A concussed participant leaving the field of play is one of the most worrying sights in sport. It is also one that might have serious legal implications for sports governing bodies. Over the past number of years, a major class action suit has rumbled through the US courts as taken against that country's biggest professional sport, the National Football League. The NFL is at present attempting to settle the lawsuit from more than 4,500 retired players who claim that the NFL knew for decades about the chronic health risks associated with cumulative concussions in American football but failed to warn players or take preventative steps. Testimony from retired NFL players has revealed stories of chronic headaches, Alzheimer-like forgetfulness, altered personalities and sometimes a downward spiral into depression, violence and suicide. Medical research is suggesting that professional American football players are three times more likely to die as a result of certain neurodegenerative diseases than the general population. This paper notes that the concerns about concussion are not confined to the NFL and extend to contact sport more widely and notably rugby union. This paper also assesses the reaction of leading sports governing bodies globally to the recorded medical risks and accompanying legal vulnerabilities.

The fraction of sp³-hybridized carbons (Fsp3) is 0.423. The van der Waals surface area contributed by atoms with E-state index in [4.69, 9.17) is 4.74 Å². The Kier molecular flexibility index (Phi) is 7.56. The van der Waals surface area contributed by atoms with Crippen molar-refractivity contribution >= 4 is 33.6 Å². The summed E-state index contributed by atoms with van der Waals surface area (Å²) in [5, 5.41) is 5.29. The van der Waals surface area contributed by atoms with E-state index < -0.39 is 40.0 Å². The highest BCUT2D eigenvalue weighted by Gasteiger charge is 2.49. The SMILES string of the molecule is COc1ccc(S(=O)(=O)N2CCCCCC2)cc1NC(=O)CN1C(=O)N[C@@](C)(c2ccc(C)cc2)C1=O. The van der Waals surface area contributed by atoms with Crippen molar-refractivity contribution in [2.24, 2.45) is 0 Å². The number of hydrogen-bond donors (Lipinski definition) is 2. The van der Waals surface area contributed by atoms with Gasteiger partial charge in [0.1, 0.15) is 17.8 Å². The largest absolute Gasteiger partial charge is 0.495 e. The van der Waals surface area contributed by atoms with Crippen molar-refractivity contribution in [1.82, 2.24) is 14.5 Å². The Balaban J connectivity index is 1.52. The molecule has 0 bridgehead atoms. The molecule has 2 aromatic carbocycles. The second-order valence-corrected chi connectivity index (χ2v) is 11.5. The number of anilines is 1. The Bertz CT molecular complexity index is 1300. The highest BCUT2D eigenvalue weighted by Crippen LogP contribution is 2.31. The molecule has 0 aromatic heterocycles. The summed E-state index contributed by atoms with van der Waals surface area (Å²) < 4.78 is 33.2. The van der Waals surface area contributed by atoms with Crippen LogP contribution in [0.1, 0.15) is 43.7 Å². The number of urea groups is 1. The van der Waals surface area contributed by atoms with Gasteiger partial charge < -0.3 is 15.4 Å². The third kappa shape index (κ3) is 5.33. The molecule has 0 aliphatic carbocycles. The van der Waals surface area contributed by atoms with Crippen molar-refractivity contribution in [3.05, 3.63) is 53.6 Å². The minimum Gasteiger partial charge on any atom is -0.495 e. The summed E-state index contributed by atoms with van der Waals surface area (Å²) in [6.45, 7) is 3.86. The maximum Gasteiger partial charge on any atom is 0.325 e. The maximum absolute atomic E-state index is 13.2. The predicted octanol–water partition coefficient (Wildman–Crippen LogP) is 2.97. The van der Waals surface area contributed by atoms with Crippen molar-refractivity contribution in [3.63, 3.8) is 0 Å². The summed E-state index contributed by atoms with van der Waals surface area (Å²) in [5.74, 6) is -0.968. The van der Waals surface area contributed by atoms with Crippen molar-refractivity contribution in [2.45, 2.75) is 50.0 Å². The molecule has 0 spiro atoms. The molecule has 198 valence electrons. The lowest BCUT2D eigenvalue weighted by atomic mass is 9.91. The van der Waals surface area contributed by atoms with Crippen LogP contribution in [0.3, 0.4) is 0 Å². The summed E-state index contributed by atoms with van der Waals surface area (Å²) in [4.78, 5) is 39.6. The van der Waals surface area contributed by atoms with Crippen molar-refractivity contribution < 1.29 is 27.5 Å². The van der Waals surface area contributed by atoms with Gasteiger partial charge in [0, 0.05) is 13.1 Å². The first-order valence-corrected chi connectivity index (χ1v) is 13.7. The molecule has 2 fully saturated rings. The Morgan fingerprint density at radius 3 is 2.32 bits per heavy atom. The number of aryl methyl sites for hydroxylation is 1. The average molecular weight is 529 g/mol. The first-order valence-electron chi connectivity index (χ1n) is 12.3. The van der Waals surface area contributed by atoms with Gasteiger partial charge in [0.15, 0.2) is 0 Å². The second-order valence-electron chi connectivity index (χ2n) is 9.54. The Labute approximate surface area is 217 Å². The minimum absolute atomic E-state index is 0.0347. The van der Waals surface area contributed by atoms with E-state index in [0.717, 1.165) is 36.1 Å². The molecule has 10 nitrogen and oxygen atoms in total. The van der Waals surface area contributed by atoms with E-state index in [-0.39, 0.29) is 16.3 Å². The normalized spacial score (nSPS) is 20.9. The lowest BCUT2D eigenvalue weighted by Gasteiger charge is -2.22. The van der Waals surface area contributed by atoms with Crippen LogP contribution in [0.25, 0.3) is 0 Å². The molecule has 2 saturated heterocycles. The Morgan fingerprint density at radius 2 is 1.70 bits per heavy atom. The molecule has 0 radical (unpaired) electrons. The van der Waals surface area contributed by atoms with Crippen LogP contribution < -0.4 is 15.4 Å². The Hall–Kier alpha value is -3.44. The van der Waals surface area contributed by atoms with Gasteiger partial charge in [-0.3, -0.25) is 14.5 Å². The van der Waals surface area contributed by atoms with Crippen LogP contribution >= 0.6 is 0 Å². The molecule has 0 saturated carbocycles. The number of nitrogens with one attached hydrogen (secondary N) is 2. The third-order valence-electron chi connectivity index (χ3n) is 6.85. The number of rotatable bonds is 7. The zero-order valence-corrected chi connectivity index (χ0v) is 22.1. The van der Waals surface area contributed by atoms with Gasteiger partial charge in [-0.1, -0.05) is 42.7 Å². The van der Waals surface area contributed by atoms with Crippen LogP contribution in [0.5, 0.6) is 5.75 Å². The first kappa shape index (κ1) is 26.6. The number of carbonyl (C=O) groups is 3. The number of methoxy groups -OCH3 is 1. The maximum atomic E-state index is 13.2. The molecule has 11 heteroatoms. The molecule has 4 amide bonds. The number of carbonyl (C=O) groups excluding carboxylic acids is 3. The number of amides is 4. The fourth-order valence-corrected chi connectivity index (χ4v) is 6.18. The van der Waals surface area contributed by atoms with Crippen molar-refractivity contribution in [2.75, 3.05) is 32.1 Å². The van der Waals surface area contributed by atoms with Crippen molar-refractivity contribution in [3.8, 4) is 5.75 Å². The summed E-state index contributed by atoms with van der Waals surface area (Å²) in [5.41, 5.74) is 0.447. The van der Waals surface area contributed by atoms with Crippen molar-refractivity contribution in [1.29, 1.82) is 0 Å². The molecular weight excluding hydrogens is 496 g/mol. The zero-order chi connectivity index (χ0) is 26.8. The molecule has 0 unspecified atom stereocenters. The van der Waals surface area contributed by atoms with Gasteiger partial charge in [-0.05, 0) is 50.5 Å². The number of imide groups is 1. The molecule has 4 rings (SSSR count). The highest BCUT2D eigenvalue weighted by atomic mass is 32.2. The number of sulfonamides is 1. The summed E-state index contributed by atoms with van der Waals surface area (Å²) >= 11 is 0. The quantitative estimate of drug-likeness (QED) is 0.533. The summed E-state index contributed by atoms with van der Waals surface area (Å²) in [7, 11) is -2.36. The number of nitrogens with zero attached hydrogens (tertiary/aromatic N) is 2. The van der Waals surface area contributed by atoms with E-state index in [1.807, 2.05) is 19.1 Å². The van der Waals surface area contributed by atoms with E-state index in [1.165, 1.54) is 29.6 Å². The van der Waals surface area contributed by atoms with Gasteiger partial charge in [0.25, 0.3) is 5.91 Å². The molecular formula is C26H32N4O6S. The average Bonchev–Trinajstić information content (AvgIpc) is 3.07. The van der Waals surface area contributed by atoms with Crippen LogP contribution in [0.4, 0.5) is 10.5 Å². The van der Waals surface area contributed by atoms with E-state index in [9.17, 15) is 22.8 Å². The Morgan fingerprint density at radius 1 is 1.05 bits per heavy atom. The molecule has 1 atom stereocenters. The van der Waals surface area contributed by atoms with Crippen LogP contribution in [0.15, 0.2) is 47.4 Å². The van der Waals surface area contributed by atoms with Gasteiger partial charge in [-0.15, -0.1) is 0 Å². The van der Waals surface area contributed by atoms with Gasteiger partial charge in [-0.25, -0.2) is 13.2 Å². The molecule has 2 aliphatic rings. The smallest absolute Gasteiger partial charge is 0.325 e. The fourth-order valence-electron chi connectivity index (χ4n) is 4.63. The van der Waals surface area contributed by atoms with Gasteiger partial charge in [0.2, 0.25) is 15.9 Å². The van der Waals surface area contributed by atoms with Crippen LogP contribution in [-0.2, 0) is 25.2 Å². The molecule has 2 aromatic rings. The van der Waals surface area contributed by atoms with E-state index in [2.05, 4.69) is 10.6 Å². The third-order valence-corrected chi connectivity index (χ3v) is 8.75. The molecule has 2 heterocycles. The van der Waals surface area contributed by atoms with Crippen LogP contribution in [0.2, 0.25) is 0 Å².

|Publication status||Published - 02 Apr 2015|
|Event||Socio-Legal Studies Association Annual Conference - University of Warwick, Coventry, United Kingdom|
Duration: 31 Mar 2015 → 02 Apr 2015
|Conference||Socio-Legal Studies Association Annual Conference|
|Period||31/03/2015 → 02/04/2015|